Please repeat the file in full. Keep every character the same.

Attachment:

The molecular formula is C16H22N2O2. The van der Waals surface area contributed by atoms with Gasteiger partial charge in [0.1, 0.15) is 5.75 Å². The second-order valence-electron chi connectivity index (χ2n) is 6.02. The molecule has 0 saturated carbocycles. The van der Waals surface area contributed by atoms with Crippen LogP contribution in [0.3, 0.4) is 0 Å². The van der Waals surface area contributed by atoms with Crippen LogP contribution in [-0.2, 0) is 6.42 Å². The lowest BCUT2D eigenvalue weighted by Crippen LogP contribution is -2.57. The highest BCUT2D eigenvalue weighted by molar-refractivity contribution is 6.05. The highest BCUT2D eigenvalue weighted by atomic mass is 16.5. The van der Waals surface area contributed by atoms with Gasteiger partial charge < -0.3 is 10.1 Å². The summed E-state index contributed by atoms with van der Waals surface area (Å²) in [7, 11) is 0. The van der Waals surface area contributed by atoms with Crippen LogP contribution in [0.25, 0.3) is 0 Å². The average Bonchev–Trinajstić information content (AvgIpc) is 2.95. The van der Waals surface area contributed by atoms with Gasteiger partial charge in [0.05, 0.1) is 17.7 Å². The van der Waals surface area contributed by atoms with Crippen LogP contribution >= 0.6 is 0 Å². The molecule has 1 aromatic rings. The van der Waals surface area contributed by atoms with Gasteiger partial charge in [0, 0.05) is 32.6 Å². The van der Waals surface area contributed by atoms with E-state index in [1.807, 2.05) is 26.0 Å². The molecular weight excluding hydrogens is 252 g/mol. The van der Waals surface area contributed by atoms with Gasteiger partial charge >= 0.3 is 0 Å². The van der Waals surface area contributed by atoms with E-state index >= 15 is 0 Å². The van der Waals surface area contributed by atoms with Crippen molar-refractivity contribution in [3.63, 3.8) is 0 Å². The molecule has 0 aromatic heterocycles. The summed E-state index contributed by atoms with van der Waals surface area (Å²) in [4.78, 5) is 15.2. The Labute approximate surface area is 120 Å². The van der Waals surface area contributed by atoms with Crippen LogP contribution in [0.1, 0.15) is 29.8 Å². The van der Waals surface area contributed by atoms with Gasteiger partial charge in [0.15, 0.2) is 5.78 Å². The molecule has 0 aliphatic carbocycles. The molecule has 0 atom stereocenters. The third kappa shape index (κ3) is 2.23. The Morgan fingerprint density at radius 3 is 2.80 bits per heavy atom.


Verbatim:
The molecular formula is C16H22N2O2. The van der Waals surface area contributed by atoms with Gasteiger partial charge in [0.1, 0.15) is 5.75 Å². The second-order valence-electron chi connectivity index (χ2n) is 6.02. The molecule has 0 saturated carbocycles. The van der Waals surface area contributed by atoms with Crippen LogP contribution in [0.3, 0.4) is 0 Å². The van der Waals surface area contributed by atoms with Crippen LogP contribution in [-0.2, 0) is 6.42 Å². The lowest BCUT2D eigenvalue weighted by Crippen LogP contribution is -2.57. The highest BCUT2D eigenvalue weighted by molar-refractivity contribution is 6.05. The highest BCUT2D eigenvalue weighted by atomic mass is 16.5. The van der Waals surface area contributed by atoms with Gasteiger partial charge < -0.3 is 10.1 Å². The summed E-state index contributed by atoms with van der Waals surface area (Å²) in [7, 11) is 0. The van der Waals surface area contributed by atoms with Crippen LogP contribution in [0.25, 0.3) is 0 Å². The average Bonchev–Trinajstić information content (AvgIpc) is 2.95. The van der Waals surface area contributed by atoms with Gasteiger partial charge in [0.05, 0.1) is 17.7 Å². The van der Waals surface area contributed by atoms with Crippen LogP contribution >= 0.6 is 0 Å². The molecule has 1 aromatic rings. The van der Waals surface area contributed by atoms with Gasteiger partial charge in [0, 0.05) is 32.6 Å². The van der Waals surface area contributed by atoms with E-state index in [1.807, 2.05) is 26.0 Å². The molecular weight excluding hydrogens is 252 g/mol. The van der Waals surface area contributed by atoms with Gasteiger partial charge >= 0.3 is 0 Å². The van der Waals surface area contributed by atoms with E-state index >= 15 is 0 Å². The van der Waals surface area contributed by atoms with Crippen molar-refractivity contribution in [3.63, 3.8) is 0 Å². The molecule has 0 aromatic heterocycles. The summed E-state index contributed by atoms with van der Waals surface area (Å²) in [4.78, 5) is 15.2. The Labute approximate surface area is 120 Å². The van der Waals surface area contributed by atoms with Crippen LogP contribution in [0.1, 0.15) is 29.8 Å². The van der Waals surface area contributed by atoms with Gasteiger partial charge in [0.15, 0.2) is 5.78 Å². The molecule has 0 aliphatic carbocycles. The molecule has 0 atom stereocenters. The third kappa shape index (κ3) is 2.23. The Morgan fingerprint density at radius 3 is 2.80 bits per heavy atom.